As J.J. Watt spoke to the media Thursday, the wounds of battle – even before the first regular-season game, when Watt missed the entire preseason – were evident.
His wedding ring finger had the sheen of blood at the end, while Watt's ever-present cut on the bridge of the nose also showed some blood.
They are the marks of football, and the defensive lineman is the epitome of a football player. But with Watt now 32, the idea of him taking on less of the workload makes sense. Both to Watt, and defensive coordinator Vance Joseph.
"He doesn't have to play every snap here in Arizona and we can still win games," Joseph said.
Watt played more than 1,000 snaps last season, the third time he has done that in his career (the other two being 2014 and 2015 – two of the three seasons he won Defensive Player of the Year.) Every year Watt has been healthy, he's played at least 88 percent of the defensive snaps.
But he understands the thought process behind keeping one of the team's best defensive players playing like one of the best.
"I don't mind it," Watt said, noting that it happened early in his career in Houston.
"We had a thing where I came out in certain series of the game to make sure I stayed fresh, so that you were ready for the fourth quarter, so that you were ready for the big third down," he added. "It's definitely not something that's new to me, and I'm actually looking forward to it."
Joseph acknowledged it was a "good sign" Watt played 1,000 snaps in Houston last season. After all, with his injury history, to know Watt still had a full season in him was important before signing.
But Watt was only the last – although the most important – piece if a defensive line Joseph has been working to upgrade since his arrival. Joseph is bullish on the depth, and even with Jordan Phillips on short-term injured reserve, the Cards believe in all six linemen they can run out there.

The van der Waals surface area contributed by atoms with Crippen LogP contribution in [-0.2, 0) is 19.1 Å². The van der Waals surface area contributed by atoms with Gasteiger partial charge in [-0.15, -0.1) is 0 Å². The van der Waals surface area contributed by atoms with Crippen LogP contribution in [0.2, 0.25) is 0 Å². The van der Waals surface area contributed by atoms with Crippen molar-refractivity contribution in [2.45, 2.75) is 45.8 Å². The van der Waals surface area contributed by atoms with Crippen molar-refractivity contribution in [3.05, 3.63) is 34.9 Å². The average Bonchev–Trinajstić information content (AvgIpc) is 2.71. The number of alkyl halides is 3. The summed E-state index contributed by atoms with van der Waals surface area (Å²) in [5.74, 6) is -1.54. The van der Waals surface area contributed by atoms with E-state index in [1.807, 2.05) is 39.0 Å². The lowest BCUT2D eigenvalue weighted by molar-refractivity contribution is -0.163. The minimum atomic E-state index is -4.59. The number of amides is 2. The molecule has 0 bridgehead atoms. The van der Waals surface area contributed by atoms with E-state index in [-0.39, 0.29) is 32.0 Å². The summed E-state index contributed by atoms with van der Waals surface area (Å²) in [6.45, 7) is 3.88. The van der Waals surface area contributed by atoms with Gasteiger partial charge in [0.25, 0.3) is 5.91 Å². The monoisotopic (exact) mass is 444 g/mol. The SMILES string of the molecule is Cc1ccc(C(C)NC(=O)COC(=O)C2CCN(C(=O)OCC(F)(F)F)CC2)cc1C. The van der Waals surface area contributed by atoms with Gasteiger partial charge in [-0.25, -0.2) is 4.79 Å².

Corey Peters is proven, but to hear Joseph talk about Zach Allen, Michael Dogbe, Leki Fotu and Rashard Lawrence is to hear a coach with confidence. They can run the defenses he wants, with versatility.
"We are trying to grow our D-line so guys aren't just playing one position," Joseph said. "We are trying to find guys who can play across the board. That's ideal."
With Watt, it's also crucial. Logically, on a Thursday, Watt completely understands why he should be dialed back. On Sundays, when the emotions of the game kick in, that's something different.
"Having the right personnel and having the ability to do (fewer snaps) is a big part of that as well," Watt said. "Knowing and trusting in the guys you've got in the D-line room and the outside linebacker room to step in when I do take those breaks, you have to have that trust. I definitely have that."
The flow of the game will play a factor – you're not sitting Watt in crucial situations, regardless of the snap count. Joseph also needs to see his defensive linemen as a whole, estimating they have only played "about 20 snaps of full-speed football" as a group thus far.
But the Cardinals think they have the guys to ease the burden on their bloodied combatant.
"When it's time to rest he should rest," Joseph said. "That's going to be hard for J.J. But we'll figure it out."
Images from Thursday's practice in Tempe.